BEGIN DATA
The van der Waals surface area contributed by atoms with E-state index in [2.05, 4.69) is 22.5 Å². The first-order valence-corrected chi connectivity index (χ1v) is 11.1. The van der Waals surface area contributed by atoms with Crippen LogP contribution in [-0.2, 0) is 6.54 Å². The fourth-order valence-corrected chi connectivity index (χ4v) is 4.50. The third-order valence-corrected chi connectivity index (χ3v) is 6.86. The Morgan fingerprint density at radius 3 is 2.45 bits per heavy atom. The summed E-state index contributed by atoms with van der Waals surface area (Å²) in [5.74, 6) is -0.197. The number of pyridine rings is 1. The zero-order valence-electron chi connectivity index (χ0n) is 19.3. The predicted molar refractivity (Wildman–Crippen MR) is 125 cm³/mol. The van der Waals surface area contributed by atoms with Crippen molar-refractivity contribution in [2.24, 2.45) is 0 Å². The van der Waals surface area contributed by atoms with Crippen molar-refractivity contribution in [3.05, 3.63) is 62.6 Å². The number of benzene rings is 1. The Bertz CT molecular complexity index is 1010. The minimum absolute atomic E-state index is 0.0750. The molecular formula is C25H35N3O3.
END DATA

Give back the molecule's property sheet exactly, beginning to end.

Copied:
The van der Waals surface area contributed by atoms with E-state index in [2.05, 4.69) is 22.5 Å². The first-order valence-corrected chi connectivity index (χ1v) is 11.1. The van der Waals surface area contributed by atoms with Crippen LogP contribution in [-0.2, 0) is 6.54 Å². The fourth-order valence-corrected chi connectivity index (χ4v) is 4.50. The third-order valence-corrected chi connectivity index (χ3v) is 6.86. The Morgan fingerprint density at radius 3 is 2.45 bits per heavy atom. The summed E-state index contributed by atoms with van der Waals surface area (Å²) in [5.74, 6) is -0.197. The number of pyridine rings is 1. The zero-order valence-electron chi connectivity index (χ0n) is 19.3. The predicted molar refractivity (Wildman–Crippen MR) is 125 cm³/mol. The van der Waals surface area contributed by atoms with Crippen molar-refractivity contribution in [2.24, 2.45) is 0 Å². The van der Waals surface area contributed by atoms with Crippen molar-refractivity contribution in [3.05, 3.63) is 62.6 Å². The number of benzene rings is 1. The Bertz CT molecular complexity index is 1010. The minimum absolute atomic E-state index is 0.0750. The molecular formula is C25H35N3O3.